“That would be a violation of the religious freedom of employers who are morally opposed to [homosexuality],” he said. “[But] courts have not been overly sensitive to religious freedom claims.”
Estimating the cost of same-sex “marriage” to America is difficult, primarily because no one knows how many same-sex couples will seek a marriage license. A New York Times story in August reported that even though a court in Ontario, Canada, has legalized same-sex “marriage,” few homosexual couples want to take the step.
But there are studies of the cost to businesses of so-called domestic partner benefits, which more than 200 of the Fortune 500 companies offer, according to the Human Rights Campaign. HRC, the nation’s largest homosexual activist group, says that businesses’ health insurance costs rise around 1-2 percent when they extend benefits to same-sex partners.
So, how do they pay for the extra cost?
“That increased insurance cost would probably be passed along to the rest of the employees, because companies are getting strung out on what they can pay for healthcare,” Lavy said.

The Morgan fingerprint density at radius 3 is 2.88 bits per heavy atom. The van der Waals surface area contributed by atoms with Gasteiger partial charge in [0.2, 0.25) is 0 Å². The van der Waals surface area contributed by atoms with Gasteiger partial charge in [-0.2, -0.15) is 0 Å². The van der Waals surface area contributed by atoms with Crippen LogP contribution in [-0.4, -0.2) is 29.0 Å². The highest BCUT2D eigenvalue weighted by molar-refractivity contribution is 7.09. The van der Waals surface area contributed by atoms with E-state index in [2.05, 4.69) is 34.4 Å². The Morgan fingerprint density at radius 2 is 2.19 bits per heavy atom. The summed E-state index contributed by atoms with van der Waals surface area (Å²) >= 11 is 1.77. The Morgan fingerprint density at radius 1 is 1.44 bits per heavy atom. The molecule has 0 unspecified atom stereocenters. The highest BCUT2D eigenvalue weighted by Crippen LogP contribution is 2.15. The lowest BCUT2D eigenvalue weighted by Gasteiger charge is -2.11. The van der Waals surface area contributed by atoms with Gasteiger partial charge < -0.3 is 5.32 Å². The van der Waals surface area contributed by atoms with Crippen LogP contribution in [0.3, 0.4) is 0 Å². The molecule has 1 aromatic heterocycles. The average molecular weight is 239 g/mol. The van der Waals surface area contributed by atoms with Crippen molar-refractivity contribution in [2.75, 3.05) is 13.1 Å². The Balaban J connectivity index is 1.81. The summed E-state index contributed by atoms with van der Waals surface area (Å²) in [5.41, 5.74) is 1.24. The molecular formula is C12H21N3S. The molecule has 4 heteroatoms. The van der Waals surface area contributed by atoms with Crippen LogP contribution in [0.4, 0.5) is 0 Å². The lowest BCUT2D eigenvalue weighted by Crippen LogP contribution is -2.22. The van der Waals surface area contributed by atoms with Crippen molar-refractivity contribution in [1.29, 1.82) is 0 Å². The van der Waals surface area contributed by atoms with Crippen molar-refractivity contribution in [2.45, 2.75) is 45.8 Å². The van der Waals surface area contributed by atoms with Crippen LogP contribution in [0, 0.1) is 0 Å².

As an example, Lavy told the story of a phone conversation he had recently with an employee of a large company that has begun offering domestic partner benefits.
“[The company] has decided to give domestic partner benefits, and at the same time they’re raising everyone’s deductible,” Lavy said. “They’re giving something to the same-sex couples but … there are only so many dollars in the pot.”
If San Francisco is an example, then the government can have a major influence. In that city, 75 percent of the companies that offer domestic partner benefits began doing so after San Francisco began requiring it, according to a report on the city’s website.
Many social conservatives argue that benefits are provided to married couples because, in turn, married couples benefit society. Columnist Maggie Gallagher wrote in the Dec. 1 Weekly Standard that “most of what can be described as the legal benefits of marriage, though now formally gender-neutral, were designed to protect women from the risks and costs that childbearing imposes.”